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The Ankler Preview: There's No Business Like Showrunner Business
Showrunner Showrunner...The Coyote's After You
If there’s been one clear consequence of these early stages of the Great Entertainment Semi-Finals, it’s been a massive transfer of power and wealth from disparate fiefdoms and little people under the control of a handful (20? 30?) of Brand-Name Showrunners, who are now lined up to produce all of entertainment and dispense with the booty as they see fit.
For all the majesty of the great streaming titans entering the thunderdome, they generally just seem like vessels for transferring money to the BNS, helpless before their whims. And which ever streamer can field the most awe-inspiring team of BNS will carry the day.
However, this week the BNS have learned, to their dismay, that with great power comes minimal expectations. Across entertainment this week, the BNS are bumping up against this new world. And here have been a few of the pinch points:
THR had an eye-opening report on the Benioff/Weiss walk from Disney and the Star Wars universe. The piece opens with this provocative graph:
Sometime this past summer, David Benioff and Dan Weiss took their families to Italy. It was partly a vacation, but the Game of Thrones showrunners were also visiting Star Wars creator George Lucas there, doing research for the trilogy of films they were set to oversee after wrapping HBO's Emmy-winning fantasy drama.
A couple of questions:
First of all: the Benioff and Weiss families vacation together?
Second, what is the research for a new series that requires an in-person pilgrimage to Lucas himself? “George, did Yoda ever mention any nieces or nephews he might have had that gone into shipbuilding? Perhaps some cousins on Dantooine?”
• THR continues:
“Lucasfilm chief Kathleen Kennedy is said to have been unhappy with the Netflix deal, inked just as they were scheduled to begin work on Star Wars.”
I mean, I can’t imagine why! She’s devoting a billion dollars to a new series that the fate of her company rides on and for some reason insists on having her creators’ complete attention. What are we in 1997 here? Isn’t there something in the Constitution about not restraining a BSN’s ability to cash in as many times as they possibly can at once?
I mean it says right here:
“Many TV industry insiders at the time questioned why Netflix would spend $250 million to be in second position to Star Wars. But sources familiar with the deal say Netflix and Disney were in a shared first position, meaning the duo could work on both simultaneously.”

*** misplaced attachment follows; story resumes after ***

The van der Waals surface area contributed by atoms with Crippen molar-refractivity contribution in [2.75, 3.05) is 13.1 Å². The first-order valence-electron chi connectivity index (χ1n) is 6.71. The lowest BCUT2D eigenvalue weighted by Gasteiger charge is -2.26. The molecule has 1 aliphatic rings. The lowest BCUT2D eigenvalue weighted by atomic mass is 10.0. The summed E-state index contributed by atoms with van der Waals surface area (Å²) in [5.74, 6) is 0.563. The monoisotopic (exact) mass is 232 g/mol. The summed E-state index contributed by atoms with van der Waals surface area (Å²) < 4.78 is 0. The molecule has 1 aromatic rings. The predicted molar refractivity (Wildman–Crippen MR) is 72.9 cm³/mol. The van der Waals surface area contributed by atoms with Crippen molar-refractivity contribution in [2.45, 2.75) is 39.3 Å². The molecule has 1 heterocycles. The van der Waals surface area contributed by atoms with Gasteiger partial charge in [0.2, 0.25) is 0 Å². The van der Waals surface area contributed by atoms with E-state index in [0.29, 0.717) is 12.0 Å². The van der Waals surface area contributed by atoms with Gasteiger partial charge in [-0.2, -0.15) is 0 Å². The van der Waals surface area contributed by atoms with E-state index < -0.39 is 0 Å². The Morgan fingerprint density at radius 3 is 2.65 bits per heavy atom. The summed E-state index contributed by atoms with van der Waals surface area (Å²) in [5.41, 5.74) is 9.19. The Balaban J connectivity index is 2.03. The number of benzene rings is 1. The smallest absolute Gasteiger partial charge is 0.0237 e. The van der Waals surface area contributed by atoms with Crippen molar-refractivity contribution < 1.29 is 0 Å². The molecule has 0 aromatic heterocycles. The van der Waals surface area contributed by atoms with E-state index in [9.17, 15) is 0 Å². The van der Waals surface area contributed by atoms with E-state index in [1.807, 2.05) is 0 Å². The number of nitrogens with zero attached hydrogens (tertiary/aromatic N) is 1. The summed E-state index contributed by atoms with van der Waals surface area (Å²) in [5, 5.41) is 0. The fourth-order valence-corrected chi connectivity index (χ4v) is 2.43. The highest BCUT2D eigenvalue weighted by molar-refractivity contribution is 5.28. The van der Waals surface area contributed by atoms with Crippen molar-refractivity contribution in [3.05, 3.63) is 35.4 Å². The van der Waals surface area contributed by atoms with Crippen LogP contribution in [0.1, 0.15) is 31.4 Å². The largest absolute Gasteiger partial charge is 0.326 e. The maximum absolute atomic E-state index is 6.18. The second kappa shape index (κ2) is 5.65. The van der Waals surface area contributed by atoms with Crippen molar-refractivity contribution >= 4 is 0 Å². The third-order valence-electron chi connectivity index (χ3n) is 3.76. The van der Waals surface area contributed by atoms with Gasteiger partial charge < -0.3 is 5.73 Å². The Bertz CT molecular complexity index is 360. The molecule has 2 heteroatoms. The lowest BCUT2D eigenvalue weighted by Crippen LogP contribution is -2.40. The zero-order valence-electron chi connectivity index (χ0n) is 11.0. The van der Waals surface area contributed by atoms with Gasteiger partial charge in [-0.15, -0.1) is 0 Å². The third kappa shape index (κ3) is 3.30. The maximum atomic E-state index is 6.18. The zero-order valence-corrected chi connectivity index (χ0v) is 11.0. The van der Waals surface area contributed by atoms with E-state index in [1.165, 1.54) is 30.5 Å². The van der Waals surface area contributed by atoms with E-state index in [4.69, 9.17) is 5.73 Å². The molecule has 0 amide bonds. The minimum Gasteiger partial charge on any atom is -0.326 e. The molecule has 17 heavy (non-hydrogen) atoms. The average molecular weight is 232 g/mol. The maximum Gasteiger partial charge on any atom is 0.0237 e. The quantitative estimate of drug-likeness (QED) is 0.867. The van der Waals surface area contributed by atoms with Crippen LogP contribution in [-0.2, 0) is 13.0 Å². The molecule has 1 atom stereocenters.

They could work on them simultaneously! It was right there in the contract! What are you making such a fuss about?
In ancient times, we thought that a producer could only oversee four or five shows at a time and still maintain minimal supervision, but since the smashing of the Berlanti Barrier, we know there’s an infinite amount of BSN’s to go around.
• One also wonders about Netflix’s willingness to share the creators it is paying such big bucks for.
First: is it spending these hundreds of millions to actually get a Benioff and Weiss series (whatever those are) or is it spending them to get an announcement?
And second: is it really spending hundreds of millions, on them or any creator, or is the payment all deferred, dependent on delivery, backloaded to late seasons which The App may or may not actually make for when it comes down to it? In other words, even if they had gone off to Star Wars and made nothing, did Netflix get an announcement for free?
• “To go from Thrones to Star Wars, where fans have bullied actors off social media and taken aim at filmmakers like Johnson? "Who wants to go through that again? Not them," notes another source with knowledge of Benioff and Weiss' thinking. "This was in the 'Life’s Too Short' category.””
Really Benioff and Weiss? After the scorn of the GoT’s last couple seasons, you’re scared of some whiny Reddit boards? One would’ve thought a few hundred million would put a little bit of a moat between you and discontent fanboys. Maybe that’s what the research trip to Lucas’ Italian remove was all about. Finding out with all the money in the world, where you can hide from your fans.
“Others were surprised that it was Benioff and Weiss' trilogy and not the other one in the works, from The Last Jedi writer-director Rian Johnson (who is also in fan crosshairs), that was being shelved.”
Is there anyone who works on any sci-fi fantasy epic these days who doesn’t end up as a villain to the fans? Lord and Miller’s reputation survives because they weren’t around to see it brought low, but no doubt, that would’ve happened. Fanboys live to be betrayed by anyone who would bring them a gifts, and the BNS need to buy themselves some spine to prepare for their scorn.
But beyond that, we now have the startling precedent that BNS might be expected to work on the productions they are being paid vast fortunes for, rather than just installing a trusted lieutenant and popping in now and then to sprinkle pixie dust on the whole enterprise.
This has been a preview of today’s edition of The Ankler, the industry’s secret newsletter. To read it all, subscribe today for just $10 a month.
ALSO IN TODAY'S EDITION!
THE SHOWRUNNER BLIND ITEM. WHAT SHOW AND WHAT COMPANY HAS A ME TOO FLARE UP BREWING ON ITS SET?
KURT' SUTTER: OUTLAW SHOWRUNNER
WHY WE’RE NOT GOING TO THE MOVIES
AND SO MUCH MORE! SUBSCRIBE TODAY AND DON'T MISS OUT ALL THE NEWS THAT'S GOT HOLLYWOOD IN A TIZZY!
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